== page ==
Annuals, perennials, shrubs, even trees, assailed us all season. We started out viewing new plants in April at the California Spring Trials and watched these newbies and their older siblings in trials, gardens and field days. As of this writing, I just returned from Newfoundland, where I checked out new plants about as far east as this continent goes. Containers, ground beds and baskets have been filled, looked at and admired throughout this land. Here are some thoughts on the four crops that keep filling my radar screen almost everywhere I go.
A Quiet Winner: Nepeta
The genus has been around greenhouses and landscapes for many years, but in the last couple of years, breeders have expanded it and consumers have discovered it. This is one of the best plants to combine with roses and as rose sales continue, so should nepeta. It is easy to propagate and produce, looks good on the retail shelf, flowers in spring (and again, if managed properly) and is available in half a dozen cultivars.
My favorites are ‘Six Hill’s Giant,’ (old, but still excellent), ‘Walker’s Low’ (easily available, well marketed), ‘Purple Haze’ (best landscape plant with roses) and ‘Cat’s Meow’ (best compact form).
The Most Cussed (Yet Still Loved): Echinacea
I have railed about too much, too soon, with too little information, resulting in my daughter wanting to know why plants keep dying. But enough of that, you’ve heard this before: Echinaceas are fabulous — truly — but have been misunderstood by everyone. The fancy colors garnering all the attention are no longer E. purpurea, and as beautiful as the salmons, yellows and oranges may be, their vigor and perenniality have been diluted — ergo, they often do not overwinter.
As long as everyone knows that the fancy ones must have at least one winter in the container and be sold only in spring (never in the fall) and that whites and purples can be sold any time, less cussing and more loving would occur. No fear, new cultivars will continue to appear — like flowing lava, there is no stopping their advance.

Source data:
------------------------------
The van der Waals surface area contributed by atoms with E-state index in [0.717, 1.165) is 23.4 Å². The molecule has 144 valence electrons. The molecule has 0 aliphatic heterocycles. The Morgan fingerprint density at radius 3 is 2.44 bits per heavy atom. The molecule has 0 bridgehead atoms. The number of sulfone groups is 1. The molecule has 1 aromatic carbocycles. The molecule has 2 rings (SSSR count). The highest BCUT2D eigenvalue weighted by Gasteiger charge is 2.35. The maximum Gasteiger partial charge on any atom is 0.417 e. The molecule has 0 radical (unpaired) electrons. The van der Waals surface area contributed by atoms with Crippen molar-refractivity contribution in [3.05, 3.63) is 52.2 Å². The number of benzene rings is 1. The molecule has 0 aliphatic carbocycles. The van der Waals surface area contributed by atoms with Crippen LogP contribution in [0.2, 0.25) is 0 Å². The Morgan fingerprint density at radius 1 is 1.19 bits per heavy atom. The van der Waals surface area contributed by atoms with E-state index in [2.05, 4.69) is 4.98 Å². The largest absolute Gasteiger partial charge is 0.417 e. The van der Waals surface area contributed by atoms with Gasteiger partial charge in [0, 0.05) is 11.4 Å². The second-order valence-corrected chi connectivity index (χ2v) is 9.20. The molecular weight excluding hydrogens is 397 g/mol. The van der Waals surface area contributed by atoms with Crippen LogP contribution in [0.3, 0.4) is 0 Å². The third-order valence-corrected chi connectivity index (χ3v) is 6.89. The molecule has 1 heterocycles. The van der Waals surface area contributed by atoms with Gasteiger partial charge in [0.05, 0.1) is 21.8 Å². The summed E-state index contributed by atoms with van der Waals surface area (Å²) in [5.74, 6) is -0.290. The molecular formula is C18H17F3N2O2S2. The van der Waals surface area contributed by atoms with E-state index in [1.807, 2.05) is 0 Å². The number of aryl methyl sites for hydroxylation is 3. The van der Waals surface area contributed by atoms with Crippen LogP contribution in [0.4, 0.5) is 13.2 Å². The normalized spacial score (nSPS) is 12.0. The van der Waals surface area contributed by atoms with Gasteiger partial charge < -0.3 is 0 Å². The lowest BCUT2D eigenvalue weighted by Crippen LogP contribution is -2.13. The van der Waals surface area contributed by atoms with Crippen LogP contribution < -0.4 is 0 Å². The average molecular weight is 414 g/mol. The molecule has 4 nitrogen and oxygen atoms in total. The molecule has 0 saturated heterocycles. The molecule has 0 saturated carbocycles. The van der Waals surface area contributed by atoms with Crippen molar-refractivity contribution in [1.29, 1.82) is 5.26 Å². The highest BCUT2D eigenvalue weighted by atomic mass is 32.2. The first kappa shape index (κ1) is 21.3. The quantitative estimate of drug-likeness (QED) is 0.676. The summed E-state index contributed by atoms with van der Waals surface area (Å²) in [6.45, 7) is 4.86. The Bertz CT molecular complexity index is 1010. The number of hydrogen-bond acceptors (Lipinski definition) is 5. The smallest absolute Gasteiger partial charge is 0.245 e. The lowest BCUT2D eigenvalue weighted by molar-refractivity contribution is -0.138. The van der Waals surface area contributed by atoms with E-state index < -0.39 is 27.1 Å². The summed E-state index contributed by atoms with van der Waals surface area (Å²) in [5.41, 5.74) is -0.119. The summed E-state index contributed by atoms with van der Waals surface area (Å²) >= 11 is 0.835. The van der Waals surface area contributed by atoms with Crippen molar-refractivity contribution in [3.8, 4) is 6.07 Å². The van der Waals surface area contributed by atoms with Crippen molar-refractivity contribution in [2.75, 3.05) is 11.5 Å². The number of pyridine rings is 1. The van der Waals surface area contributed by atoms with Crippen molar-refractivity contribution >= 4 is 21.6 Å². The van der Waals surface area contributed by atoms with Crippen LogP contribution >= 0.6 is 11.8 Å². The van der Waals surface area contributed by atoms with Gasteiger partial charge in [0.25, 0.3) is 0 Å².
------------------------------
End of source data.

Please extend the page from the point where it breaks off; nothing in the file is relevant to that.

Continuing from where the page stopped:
My favorites are ‘Cheyenne Spirit’ (the very best for colors, and from seed), ‘Kim’s Knee High’ (old, but still excellent), ‘PowWow Wild Berry’ (best of the compacts) and ‘Colorburst Orange’ (too early for my daughter, but I have been impressed).
The Most Admired: Begonias
Wax begonias are like your best accountant — absolutely essential, but rather boring. Let’s keep them coming! The noise, however, is emanating from an unlikely source, Rex begonia hybrids. Who would have thunk? Grandma’s houseplant is now being admired in containers and even in ground beds everywhere. They will not outsell bacopa and calibrachoa, but anyone who has seen them is excited. I can’t say that for many other annuals out there. Breeding Rex hybrids is not new, but there are now enough choices and visibility that they need not be thought of as a novelty plant anymore.
My favorites are the Jurassic series (good marketing, good plants, will pave the way for others) and the Shadow series (excellent breeding, should become much more common).
The Most Exciting — New Veggies
It seems to be the new gospel that women buy flowers and men are stupid — but actually men buy vegetables. The movement of almost all breeders to enhance their veggie selections and delivery methods has everyone excited. There’s lots of potential out there. But potential is a difficult mistress. I admire the breeding for patio vegetables, and tomatoes will always rule the roost for veggie sales. Bigger fruit on small plants, huge yields on single plants and fantastic results on grafted plants. This trend is not going away any time soon.
My favorites are ‘Big League’ (decent sized fruit), ‘Rapunzel’ (this is likely fantasy land to believe they will look like the photo in my garden, but a man can dream) and the grafted tomatoes, Mighty’Mato, (incredible yield, but too expensive, hope they can reach the public).